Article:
Tuesday, April 15, 2008
What most of us fail to understand is that no HR program works in isolation. If one is putting in a suggestion scheme in place then just putting the scheme in place and having financial rewards for the best suggestions does not lead to the success of the program. The intent of involving everyone in the success of the organisation also needs to be backed with a lot of communication about what the organisation is doing or trying to do and connect them with the reality of the business so that the suggestions that come are not ONLY towards improving the peripheral issues, like switching off lights and putting signages, but they also help resolve serious business issues faced by the organisation.
A stock program is an ownership program hence along with giving stock one also needs to create an environment of ownership through various behaviours that the owners, managers and peers need to display to get the maximum benefit from the program.
Hence 'Just don't do it...' because its the current fad right now, but seriously evaluate what you want to achieve and also what all you will need to do to make any of the HR programs successful.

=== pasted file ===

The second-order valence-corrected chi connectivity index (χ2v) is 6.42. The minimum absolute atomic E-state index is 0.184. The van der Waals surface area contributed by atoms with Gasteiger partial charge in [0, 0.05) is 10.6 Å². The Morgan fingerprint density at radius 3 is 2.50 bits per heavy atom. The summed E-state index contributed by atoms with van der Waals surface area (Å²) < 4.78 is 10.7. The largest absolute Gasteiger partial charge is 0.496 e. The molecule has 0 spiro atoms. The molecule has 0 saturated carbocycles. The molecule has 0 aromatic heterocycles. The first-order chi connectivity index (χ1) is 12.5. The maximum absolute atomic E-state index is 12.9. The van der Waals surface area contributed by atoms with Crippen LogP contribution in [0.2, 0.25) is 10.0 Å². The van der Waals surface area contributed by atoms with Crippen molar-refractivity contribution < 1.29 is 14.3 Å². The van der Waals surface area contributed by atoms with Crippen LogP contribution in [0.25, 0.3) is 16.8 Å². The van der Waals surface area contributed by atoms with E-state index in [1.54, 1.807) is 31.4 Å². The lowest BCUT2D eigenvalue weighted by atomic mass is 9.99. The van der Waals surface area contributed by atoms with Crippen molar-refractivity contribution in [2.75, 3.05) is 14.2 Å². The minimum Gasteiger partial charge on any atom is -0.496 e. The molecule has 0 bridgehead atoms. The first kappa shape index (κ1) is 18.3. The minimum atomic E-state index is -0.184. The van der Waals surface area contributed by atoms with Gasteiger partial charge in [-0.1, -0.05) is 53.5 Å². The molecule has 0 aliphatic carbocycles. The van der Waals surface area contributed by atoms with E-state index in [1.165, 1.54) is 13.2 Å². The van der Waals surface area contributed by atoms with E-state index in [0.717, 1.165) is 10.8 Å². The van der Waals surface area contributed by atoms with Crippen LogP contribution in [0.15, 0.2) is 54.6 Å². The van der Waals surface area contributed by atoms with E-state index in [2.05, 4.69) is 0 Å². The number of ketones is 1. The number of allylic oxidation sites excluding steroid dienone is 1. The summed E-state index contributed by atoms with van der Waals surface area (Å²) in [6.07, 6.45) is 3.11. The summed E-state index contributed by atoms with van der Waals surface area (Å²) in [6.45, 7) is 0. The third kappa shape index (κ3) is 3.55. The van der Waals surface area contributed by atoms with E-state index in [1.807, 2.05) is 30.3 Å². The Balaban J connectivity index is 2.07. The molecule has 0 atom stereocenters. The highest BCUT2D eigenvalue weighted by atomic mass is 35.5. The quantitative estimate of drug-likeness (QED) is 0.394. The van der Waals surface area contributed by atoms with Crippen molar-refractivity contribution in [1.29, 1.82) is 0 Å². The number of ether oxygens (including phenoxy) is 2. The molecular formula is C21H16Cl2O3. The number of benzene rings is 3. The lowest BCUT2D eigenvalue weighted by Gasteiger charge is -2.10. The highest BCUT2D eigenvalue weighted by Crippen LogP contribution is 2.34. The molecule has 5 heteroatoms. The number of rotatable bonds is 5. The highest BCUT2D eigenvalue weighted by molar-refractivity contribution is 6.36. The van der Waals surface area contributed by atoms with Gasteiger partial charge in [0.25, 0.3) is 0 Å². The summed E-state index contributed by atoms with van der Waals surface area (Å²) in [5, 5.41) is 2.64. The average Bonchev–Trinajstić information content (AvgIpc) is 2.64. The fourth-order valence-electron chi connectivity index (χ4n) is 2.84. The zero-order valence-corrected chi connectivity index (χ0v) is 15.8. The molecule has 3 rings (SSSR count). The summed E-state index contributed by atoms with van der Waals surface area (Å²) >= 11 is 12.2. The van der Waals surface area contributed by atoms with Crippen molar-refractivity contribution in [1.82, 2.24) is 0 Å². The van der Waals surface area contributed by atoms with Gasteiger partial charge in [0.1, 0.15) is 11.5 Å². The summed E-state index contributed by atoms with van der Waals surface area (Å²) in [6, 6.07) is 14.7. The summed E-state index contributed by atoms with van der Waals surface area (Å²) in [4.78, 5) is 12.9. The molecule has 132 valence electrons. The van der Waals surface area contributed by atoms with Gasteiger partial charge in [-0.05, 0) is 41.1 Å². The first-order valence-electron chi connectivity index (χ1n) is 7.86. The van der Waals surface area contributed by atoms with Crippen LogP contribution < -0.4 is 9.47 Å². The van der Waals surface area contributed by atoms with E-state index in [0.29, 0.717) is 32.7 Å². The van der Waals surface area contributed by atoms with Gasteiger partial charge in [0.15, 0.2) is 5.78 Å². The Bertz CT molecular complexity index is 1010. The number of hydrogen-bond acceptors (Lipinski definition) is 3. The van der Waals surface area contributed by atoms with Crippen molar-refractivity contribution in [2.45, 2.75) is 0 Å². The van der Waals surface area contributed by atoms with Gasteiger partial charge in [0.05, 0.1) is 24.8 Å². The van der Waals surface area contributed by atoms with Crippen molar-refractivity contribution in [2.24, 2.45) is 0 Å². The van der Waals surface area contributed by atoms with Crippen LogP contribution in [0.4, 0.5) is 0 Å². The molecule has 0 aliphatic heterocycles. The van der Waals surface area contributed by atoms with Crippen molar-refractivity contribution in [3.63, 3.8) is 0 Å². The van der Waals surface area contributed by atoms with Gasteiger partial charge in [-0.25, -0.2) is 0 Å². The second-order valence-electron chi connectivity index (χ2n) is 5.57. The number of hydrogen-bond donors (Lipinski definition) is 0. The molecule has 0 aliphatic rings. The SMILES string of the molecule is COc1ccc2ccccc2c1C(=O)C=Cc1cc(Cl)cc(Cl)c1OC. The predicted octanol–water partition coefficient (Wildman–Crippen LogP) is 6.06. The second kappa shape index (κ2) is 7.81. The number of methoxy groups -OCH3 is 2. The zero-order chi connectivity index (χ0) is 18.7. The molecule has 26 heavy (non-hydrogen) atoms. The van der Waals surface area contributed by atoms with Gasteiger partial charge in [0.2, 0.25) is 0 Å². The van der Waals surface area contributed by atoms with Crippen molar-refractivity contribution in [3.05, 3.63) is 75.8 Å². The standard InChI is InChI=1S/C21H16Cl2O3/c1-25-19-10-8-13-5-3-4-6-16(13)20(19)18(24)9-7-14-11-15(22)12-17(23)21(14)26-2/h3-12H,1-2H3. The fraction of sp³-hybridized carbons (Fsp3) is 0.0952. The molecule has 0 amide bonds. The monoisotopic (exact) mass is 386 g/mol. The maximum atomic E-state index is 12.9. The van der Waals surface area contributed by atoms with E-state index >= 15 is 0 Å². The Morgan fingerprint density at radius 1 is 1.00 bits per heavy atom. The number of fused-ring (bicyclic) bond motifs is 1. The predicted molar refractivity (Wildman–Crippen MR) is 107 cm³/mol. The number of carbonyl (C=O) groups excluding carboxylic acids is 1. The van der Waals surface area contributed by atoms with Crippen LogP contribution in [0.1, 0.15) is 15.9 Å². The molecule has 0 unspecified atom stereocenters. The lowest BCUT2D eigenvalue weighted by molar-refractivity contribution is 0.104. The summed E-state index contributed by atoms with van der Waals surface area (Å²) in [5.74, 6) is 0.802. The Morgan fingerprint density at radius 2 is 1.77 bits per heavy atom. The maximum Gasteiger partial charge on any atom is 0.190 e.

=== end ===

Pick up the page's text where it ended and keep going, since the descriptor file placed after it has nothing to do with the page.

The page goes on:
Monday, April 07, 2008
Someone forwarded an interesting mail which did sound a good fit with many corporate policies. So read and have fun.
'When you discover that you are riding a dead horse, the best strategy is to dismount and get a different horse.'
However, in government, education and corporates India, more advanced strategies are often employed, such as:
1. Buying a stronger whip.
2. Changing riders.
3. Appointing a committee to study the horse.
4. Arranging to visit to other countries to see how other cultures ride dead horses.
5. Lowering the standards so that the dead horse can be included.
6. Reclassifying the dead horse as 'living impaired'.
7. Hiring outside contractors to ride the dead horse.
8. Harnessing several dead horses together to increase speed.
9. Providing additional funding and / or training to increase dead horse's performance.
10. Doing a productivity study to see if lighter riders would improve the dead horse's performance.
11. Declaring that as the dead horse does not have to be fed, it is less costly, carries lower overheads and
therefore contributes substantially more to the bottom line of the economy than do some other horses.
12. Rewriting the expected performance requirements for all horses. And, of course,
13. Promoting the dead horse to a supervisory position!